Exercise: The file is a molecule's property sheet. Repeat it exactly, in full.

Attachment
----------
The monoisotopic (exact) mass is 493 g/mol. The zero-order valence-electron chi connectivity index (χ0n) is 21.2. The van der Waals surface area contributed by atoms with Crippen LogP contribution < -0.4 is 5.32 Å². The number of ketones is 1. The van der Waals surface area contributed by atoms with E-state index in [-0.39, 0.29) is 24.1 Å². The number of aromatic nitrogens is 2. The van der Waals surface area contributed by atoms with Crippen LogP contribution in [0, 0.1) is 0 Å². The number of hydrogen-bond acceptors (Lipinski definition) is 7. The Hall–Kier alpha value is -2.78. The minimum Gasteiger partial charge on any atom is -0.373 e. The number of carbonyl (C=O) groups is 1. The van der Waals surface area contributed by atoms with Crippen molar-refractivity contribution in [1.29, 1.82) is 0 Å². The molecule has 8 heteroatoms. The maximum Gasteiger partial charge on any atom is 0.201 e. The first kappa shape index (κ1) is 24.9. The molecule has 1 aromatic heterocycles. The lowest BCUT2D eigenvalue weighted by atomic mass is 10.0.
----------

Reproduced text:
The monoisotopic (exact) mass is 493 g/mol. The zero-order valence-electron chi connectivity index (χ0n) is 21.2. The van der Waals surface area contributed by atoms with Crippen LogP contribution < -0.4 is 5.32 Å². The number of ketones is 1. The van der Waals surface area contributed by atoms with E-state index in [-0.39, 0.29) is 24.1 Å². The number of aromatic nitrogens is 2. The van der Waals surface area contributed by atoms with Crippen LogP contribution in [0, 0.1) is 0 Å². The number of hydrogen-bond acceptors (Lipinski definition) is 7. The Hall–Kier alpha value is -2.78. The minimum Gasteiger partial charge on any atom is -0.373 e. The number of carbonyl (C=O) groups is 1. The van der Waals surface area contributed by atoms with Crippen molar-refractivity contribution in [1.29, 1.82) is 0 Å². The molecule has 8 heteroatoms. The maximum Gasteiger partial charge on any atom is 0.201 e. The first kappa shape index (κ1) is 24.9. The molecule has 1 aromatic heterocycles. The lowest BCUT2D eigenvalue weighted by atomic mass is 10.0.